According to the Arizona Auditor General Humboldt Unified School District – Arizona District Spending Report Fiscal Year 2017 released in March 2018, the district spent $7,349 per pupil in 2017. The graduation rate for the district was 95% in 2016-15% more than the state average. Furthermore, the district had around 40% of the students pass state assessments for math and english language arts while science was around 60%. All three percentages were higher than state averages.


Campbell said the biggest thing accomplished in the previous term was finding a funding source for the Department of Public Safety, which previously took up to 90 million dollars of funding from the Highway User Fund and the General Fund.

Furthermore, Campbell and Stringer got $300,000 from the state legislature for the Mayer School District’s fire and flood.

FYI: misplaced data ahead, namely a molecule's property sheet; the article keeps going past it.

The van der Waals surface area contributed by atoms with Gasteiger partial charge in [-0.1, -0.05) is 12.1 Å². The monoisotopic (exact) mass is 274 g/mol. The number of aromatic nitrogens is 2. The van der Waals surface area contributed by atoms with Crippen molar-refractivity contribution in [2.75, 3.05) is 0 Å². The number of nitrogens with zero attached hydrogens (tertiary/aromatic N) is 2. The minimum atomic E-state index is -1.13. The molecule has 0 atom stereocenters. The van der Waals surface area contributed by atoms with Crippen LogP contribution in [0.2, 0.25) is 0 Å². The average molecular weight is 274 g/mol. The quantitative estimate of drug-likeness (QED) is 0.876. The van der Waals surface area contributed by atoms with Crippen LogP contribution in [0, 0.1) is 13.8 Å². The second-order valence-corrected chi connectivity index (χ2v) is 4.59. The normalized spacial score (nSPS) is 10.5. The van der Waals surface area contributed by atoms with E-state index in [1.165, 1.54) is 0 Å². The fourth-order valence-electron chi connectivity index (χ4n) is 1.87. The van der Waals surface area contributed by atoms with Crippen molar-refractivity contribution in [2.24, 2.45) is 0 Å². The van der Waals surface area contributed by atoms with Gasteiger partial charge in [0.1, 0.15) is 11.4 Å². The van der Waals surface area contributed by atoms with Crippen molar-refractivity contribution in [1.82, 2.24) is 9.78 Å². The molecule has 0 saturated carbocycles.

“People didn’t want to do it, saying who cares about that little town,” Campbell said. “Well I do and so did Representative Stringer and we went after them and we played hardball with them. That’s how you get things done.”

In addition, one million dollars was acquired for the pension fund of fallen firefighters.


The Arizona Primary Election takes place on Tuesday, August 28th, 2018. Early voting ends Friday, August 24th. As the primary gets closer, Campbell is free and easy. With a smile, Campbell said, “just happy to be doing the job. If I win, I win. If I don’t, I go fishing.”

Originally published to